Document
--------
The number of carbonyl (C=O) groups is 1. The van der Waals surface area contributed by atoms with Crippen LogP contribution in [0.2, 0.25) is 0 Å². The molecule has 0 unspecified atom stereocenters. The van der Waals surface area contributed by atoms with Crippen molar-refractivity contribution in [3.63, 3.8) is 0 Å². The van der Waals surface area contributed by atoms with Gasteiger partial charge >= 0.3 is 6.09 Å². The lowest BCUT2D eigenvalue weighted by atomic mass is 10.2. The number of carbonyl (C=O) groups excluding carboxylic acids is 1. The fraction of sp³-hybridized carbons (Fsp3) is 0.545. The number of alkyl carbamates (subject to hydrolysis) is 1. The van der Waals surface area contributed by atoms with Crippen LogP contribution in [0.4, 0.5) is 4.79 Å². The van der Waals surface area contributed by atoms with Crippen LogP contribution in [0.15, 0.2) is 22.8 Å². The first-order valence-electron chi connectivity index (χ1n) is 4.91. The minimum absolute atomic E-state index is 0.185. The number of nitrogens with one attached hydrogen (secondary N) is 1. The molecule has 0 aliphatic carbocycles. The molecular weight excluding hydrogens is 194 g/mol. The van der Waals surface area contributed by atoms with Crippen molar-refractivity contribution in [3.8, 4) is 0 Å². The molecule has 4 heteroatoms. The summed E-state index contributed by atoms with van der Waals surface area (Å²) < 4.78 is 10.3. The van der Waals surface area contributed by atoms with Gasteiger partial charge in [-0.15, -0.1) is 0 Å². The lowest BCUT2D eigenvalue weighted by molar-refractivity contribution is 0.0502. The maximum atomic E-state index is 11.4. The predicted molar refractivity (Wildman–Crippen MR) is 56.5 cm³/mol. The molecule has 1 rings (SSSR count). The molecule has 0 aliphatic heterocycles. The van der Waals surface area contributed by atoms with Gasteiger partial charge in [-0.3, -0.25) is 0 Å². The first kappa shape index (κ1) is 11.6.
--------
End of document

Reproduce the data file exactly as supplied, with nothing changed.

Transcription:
The number of carbonyl (C=O) groups is 1. The van der Waals surface area contributed by atoms with Crippen LogP contribution in [0.2, 0.25) is 0 Å². The molecule has 0 unspecified atom stereocenters. The van der Waals surface area contributed by atoms with Crippen molar-refractivity contribution in [3.63, 3.8) is 0 Å². The van der Waals surface area contributed by atoms with Gasteiger partial charge >= 0.3 is 6.09 Å². The lowest BCUT2D eigenvalue weighted by atomic mass is 10.2. The number of carbonyl (C=O) groups excluding carboxylic acids is 1. The fraction of sp³-hybridized carbons (Fsp3) is 0.545. The number of alkyl carbamates (subject to hydrolysis) is 1. The van der Waals surface area contributed by atoms with Crippen LogP contribution in [0.4, 0.5) is 4.79 Å². The van der Waals surface area contributed by atoms with Crippen LogP contribution in [0.15, 0.2) is 22.8 Å². The first-order valence-electron chi connectivity index (χ1n) is 4.91. The minimum absolute atomic E-state index is 0.185. The number of nitrogens with one attached hydrogen (secondary N) is 1. The molecule has 0 aliphatic carbocycles. The molecular weight excluding hydrogens is 194 g/mol. The van der Waals surface area contributed by atoms with Crippen molar-refractivity contribution in [3.8, 4) is 0 Å². The molecule has 4 heteroatoms. The summed E-state index contributed by atoms with van der Waals surface area (Å²) < 4.78 is 10.3. The van der Waals surface area contributed by atoms with Gasteiger partial charge in [-0.15, -0.1) is 0 Å². The lowest BCUT2D eigenvalue weighted by molar-refractivity contribution is 0.0502. The maximum atomic E-state index is 11.4. The predicted molar refractivity (Wildman–Crippen MR) is 56.5 cm³/mol. The molecule has 1 rings (SSSR count). The molecule has 0 aliphatic heterocycles. The van der Waals surface area contributed by atoms with Gasteiger partial charge in [-0.3, -0.25) is 0 Å². The first kappa shape index (κ1) is 11.6.